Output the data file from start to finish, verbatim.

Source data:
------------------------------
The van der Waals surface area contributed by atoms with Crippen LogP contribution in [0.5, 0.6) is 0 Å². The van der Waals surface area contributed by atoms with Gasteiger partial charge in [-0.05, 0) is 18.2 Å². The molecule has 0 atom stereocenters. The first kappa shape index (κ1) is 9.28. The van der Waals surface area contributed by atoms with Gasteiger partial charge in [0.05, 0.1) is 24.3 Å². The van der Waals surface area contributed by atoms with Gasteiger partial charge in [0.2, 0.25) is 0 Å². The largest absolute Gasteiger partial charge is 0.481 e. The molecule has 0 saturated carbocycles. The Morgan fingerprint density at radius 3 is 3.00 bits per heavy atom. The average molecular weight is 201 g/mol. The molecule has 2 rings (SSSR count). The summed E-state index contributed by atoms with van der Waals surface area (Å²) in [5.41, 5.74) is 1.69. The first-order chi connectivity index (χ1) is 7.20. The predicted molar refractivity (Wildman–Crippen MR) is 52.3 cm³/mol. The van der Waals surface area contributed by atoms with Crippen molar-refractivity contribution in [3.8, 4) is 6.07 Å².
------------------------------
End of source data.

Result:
The van der Waals surface area contributed by atoms with Crippen LogP contribution in [0.5, 0.6) is 0 Å². The van der Waals surface area contributed by atoms with Gasteiger partial charge in [-0.05, 0) is 18.2 Å². The molecule has 0 atom stereocenters. The first kappa shape index (κ1) is 9.28. The van der Waals surface area contributed by atoms with Gasteiger partial charge in [0.05, 0.1) is 24.3 Å². The van der Waals surface area contributed by atoms with Gasteiger partial charge in [0.2, 0.25) is 0 Å². The largest absolute Gasteiger partial charge is 0.481 e. The molecule has 0 saturated carbocycles. The Morgan fingerprint density at radius 3 is 3.00 bits per heavy atom. The average molecular weight is 201 g/mol. The molecule has 2 rings (SSSR count). The summed E-state index contributed by atoms with van der Waals surface area (Å²) in [5.41, 5.74) is 1.69. The first-order chi connectivity index (χ1) is 7.20. The predicted molar refractivity (Wildman–Crippen MR) is 52.3 cm³/mol. The van der Waals surface area contributed by atoms with Crippen molar-refractivity contribution in [3.8, 4) is 6.07 Å².